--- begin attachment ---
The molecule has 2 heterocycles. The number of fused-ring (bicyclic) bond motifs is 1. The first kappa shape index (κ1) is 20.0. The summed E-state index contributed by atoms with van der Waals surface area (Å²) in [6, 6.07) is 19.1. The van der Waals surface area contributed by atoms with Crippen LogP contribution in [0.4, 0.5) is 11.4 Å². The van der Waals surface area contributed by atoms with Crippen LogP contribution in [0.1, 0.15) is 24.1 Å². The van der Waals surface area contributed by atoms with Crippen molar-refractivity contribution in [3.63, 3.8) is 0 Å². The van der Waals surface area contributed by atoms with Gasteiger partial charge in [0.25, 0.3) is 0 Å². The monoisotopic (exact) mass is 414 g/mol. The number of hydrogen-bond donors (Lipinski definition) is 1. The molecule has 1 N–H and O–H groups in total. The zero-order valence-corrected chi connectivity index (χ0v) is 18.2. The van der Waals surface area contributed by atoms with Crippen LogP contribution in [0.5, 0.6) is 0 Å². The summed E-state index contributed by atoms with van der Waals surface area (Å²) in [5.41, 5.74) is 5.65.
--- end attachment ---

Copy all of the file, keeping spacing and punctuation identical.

The molecule has 2 heterocycles. The number of fused-ring (bicyclic) bond motifs is 1. The first kappa shape index (κ1) is 20.0. The summed E-state index contributed by atoms with van der Waals surface area (Å²) in [6, 6.07) is 19.1. The van der Waals surface area contributed by atoms with Crippen LogP contribution in [0.4, 0.5) is 11.4 Å². The van der Waals surface area contributed by atoms with Crippen LogP contribution in [0.1, 0.15) is 24.1 Å². The van der Waals surface area contributed by atoms with Crippen molar-refractivity contribution in [3.63, 3.8) is 0 Å². The van der Waals surface area contributed by atoms with Gasteiger partial charge in [0.25, 0.3) is 0 Å². The monoisotopic (exact) mass is 414 g/mol. The number of hydrogen-bond donors (Lipinski definition) is 1. The molecule has 1 N–H and O–H groups in total. The zero-order valence-corrected chi connectivity index (χ0v) is 18.2. The van der Waals surface area contributed by atoms with Crippen LogP contribution in [0.5, 0.6) is 0 Å². The summed E-state index contributed by atoms with van der Waals surface area (Å²) in [5.41, 5.74) is 5.65.